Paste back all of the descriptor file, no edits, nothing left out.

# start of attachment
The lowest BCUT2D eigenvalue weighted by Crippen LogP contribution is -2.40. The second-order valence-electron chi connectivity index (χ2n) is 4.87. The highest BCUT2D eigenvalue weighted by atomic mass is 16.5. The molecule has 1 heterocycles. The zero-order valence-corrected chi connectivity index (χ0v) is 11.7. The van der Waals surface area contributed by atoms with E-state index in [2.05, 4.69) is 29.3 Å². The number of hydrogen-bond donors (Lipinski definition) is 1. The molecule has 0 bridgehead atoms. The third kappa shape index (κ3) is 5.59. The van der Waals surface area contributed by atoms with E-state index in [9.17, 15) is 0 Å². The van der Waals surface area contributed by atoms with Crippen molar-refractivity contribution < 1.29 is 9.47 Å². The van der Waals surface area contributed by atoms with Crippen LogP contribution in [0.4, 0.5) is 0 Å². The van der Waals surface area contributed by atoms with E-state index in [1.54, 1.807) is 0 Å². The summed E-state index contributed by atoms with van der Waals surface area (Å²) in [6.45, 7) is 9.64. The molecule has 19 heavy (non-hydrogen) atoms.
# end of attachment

The lowest BCUT2D eigenvalue weighted by Crippen LogP contribution is -2.40. The second-order valence-electron chi connectivity index (χ2n) is 4.87. The highest BCUT2D eigenvalue weighted by atomic mass is 16.5. The molecule has 1 heterocycles. The zero-order valence-corrected chi connectivity index (χ0v) is 11.7. The van der Waals surface area contributed by atoms with E-state index in [2.05, 4.69) is 29.3 Å². The number of hydrogen-bond donors (Lipinski definition) is 1. The molecule has 0 bridgehead atoms. The third kappa shape index (κ3) is 5.59. The van der Waals surface area contributed by atoms with E-state index in [9.17, 15) is 0 Å². The van der Waals surface area contributed by atoms with Crippen molar-refractivity contribution < 1.29 is 9.47 Å². The van der Waals surface area contributed by atoms with Crippen LogP contribution in [0.4, 0.5) is 0 Å². The van der Waals surface area contributed by atoms with E-state index in [1.54, 1.807) is 0 Å². The summed E-state index contributed by atoms with van der Waals surface area (Å²) in [6.45, 7) is 9.64. The molecule has 19 heavy (non-hydrogen) atoms.